The Bush administration Friday confirmed a suspension of U.S. military aid to Nigeria, but it is denying Nigerian charges that it is retaliation for that country's opposition to the U.S.-led war on Iraq.
The State Department said the aid cut-off was mandated by Congress because of human rights concerns about Nigeria's military, and that its timing at the start of the war against Iraq is purely coincidental.
The comments here follow a statement Friday by a Nigerian foreign ministry official that the U.S. move was an act of "sheer intimidation" because of Nigeria's position against the war, and his government would not be "dictated to" by any other country.
Briefing reporters, State Department spokesman Richard Boucher said the sanction stems from the Nigerian military's reported role in a massacre of hundreds of civilians in central Benue state in October, 2001 and is unrelated to the country's position on Iraq.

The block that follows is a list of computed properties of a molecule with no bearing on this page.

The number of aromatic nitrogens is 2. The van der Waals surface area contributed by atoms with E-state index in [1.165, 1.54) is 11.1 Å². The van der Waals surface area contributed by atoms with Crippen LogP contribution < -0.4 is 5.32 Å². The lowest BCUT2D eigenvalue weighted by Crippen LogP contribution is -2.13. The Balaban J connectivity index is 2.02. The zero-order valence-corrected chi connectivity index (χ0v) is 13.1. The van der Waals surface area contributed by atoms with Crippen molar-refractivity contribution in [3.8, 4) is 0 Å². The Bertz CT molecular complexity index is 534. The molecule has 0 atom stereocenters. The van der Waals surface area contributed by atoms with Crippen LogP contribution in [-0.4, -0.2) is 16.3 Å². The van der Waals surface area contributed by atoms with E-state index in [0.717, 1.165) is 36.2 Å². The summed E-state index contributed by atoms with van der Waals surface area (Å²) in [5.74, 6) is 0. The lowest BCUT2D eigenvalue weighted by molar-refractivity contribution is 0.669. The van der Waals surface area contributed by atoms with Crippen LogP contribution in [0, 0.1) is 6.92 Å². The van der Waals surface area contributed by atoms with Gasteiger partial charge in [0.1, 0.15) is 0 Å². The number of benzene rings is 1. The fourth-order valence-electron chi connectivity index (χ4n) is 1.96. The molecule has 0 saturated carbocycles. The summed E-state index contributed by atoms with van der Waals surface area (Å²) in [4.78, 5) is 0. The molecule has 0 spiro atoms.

"It's a matter of U.S. law. It's a matter of long-standing U.S. policy. It's not something that developed because of somebody's attitude towards Iraq. It's something that has existed as a problem for a long time because of a serious situation that occurred there," Mr. Boucher said.
The U.S. military aid to Nigeria is relatively small, amounting to less than seven million dollars over the past year, and is aimed mainly at helping train Nigerian forces for African peace-keeping duties.
Nigerian President Olusegun Obasanjo has issued several statements warning that an Iraq war could de-stabilize the Middle East and undermine world peace.
Last week, he joined his South African and Senegalese counterparts in a joint letter to President Bush expressing similar concerns.